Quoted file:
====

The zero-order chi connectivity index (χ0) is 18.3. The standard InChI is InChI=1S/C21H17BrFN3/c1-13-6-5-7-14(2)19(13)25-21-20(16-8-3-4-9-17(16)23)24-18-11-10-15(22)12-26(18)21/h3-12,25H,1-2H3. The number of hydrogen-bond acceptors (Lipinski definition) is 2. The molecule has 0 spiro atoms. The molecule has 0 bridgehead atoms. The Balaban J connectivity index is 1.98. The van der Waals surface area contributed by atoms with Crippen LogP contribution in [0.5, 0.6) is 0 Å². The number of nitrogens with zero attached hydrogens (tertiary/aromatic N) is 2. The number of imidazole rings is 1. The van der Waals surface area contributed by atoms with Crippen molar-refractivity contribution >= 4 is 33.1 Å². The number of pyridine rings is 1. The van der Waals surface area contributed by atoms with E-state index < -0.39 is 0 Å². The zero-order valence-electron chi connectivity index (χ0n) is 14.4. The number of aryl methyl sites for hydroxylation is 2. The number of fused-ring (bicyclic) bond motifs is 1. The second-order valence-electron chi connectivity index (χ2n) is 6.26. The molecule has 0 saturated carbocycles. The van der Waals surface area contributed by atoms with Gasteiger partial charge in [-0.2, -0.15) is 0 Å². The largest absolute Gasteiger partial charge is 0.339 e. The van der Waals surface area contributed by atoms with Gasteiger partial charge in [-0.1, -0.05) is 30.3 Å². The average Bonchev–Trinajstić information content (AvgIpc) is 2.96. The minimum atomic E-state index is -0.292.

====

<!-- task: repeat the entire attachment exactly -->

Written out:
The zero-order chi connectivity index (χ0) is 18.3. The standard InChI is InChI=1S/C21H17BrFN3/c1-13-6-5-7-14(2)19(13)25-21-20(16-8-3-4-9-17(16)23)24-18-11-10-15(22)12-26(18)21/h3-12,25H,1-2H3. The number of hydrogen-bond acceptors (Lipinski definition) is 2. The molecule has 0 spiro atoms. The molecule has 0 bridgehead atoms. The Balaban J connectivity index is 1.98. The van der Waals surface area contributed by atoms with Crippen LogP contribution in [0.5, 0.6) is 0 Å². The number of nitrogens with zero attached hydrogens (tertiary/aromatic N) is 2. The number of imidazole rings is 1. The van der Waals surface area contributed by atoms with Crippen molar-refractivity contribution >= 4 is 33.1 Å². The number of pyridine rings is 1. The van der Waals surface area contributed by atoms with E-state index < -0.39 is 0 Å². The zero-order valence-electron chi connectivity index (χ0n) is 14.4. The number of aryl methyl sites for hydroxylation is 2. The number of fused-ring (bicyclic) bond motifs is 1. The second-order valence-electron chi connectivity index (χ2n) is 6.26. The molecule has 0 saturated carbocycles. The van der Waals surface area contributed by atoms with Gasteiger partial charge in [-0.2, -0.15) is 0 Å². The largest absolute Gasteiger partial charge is 0.339 e. The van der Waals surface area contributed by atoms with Gasteiger partial charge in [-0.1, -0.05) is 30.3 Å². The average Bonchev–Trinajstić information content (AvgIpc) is 2.96. The minimum atomic E-state index is -0.292.